05/25/2012 - You have a toothache, you see a dentist—right?
For many Americans, however, the answer is a trip to the emergency room. These visits are fueled by the nation’s shortage of dentists and the difficulty many low-income children face finding one who accepts Medicaid. Dental problems, therefore, are being treated in ERs, even though they often can only deal with infections or offer pain relief.
In North Carolina, more than 69,000 trips to the emergency room in 2009 were made to treat tooth or jaw disorders. Florida reported more than 115,000 dental-related emergency room visits in 2010.
Other states report similar statistics “and it’s such a colossal waste of money,” said Shelly Gehshan, director of the Children’s Dental Campaign of the Pew Center on the States. “This is the wrong service in the wrong setting at the wrong time for people who have no other options—exactly the opposite of what medical treatment should be.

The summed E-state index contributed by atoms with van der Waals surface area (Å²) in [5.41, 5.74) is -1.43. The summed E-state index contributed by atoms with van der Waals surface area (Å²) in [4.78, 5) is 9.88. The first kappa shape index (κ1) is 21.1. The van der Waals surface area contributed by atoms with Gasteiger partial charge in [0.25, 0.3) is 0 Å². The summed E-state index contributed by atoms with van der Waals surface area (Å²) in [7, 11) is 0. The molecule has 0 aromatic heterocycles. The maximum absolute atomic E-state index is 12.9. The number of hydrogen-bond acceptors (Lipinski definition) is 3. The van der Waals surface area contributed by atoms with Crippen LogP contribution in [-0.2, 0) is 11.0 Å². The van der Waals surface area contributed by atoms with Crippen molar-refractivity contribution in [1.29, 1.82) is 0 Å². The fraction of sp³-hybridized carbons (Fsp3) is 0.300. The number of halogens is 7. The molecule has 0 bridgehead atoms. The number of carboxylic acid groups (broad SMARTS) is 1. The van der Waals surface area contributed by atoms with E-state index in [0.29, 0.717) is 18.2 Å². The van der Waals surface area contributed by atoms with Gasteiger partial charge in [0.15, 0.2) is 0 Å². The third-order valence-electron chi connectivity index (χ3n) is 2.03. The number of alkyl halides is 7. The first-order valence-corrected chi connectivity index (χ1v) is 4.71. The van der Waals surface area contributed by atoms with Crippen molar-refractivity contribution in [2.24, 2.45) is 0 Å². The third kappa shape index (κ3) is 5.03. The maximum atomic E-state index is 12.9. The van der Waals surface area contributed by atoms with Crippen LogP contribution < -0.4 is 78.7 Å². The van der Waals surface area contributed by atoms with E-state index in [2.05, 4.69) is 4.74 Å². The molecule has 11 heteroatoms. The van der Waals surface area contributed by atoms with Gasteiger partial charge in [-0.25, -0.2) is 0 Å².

“When you seek medical care, you generally have a ton of choices. With dental care, you have two: a dentist’s office or a community health center, but only two-thirds of them offer dental services. That’s why so many people end up going to the emergency room.”
The campaign analyzed the trend in A Costly Dental Destination, which reported that “preventable dental conditions were the primary diagnosis in 830,590 visits to ERs nationwide in 2009—a 16 percent increase from 2006.”
Expanding the dental workforce is one of the study’s key recommendations; it urges that jurisdictions consider new types of practitioners, such as dental therapists, who can perform many of the tasks dentists traditionally do. It also urges expanding prevention efforts, such as fluoridation of water supplies and making sealants available to more children.
Read more at pewcenteronthestates.org/dental.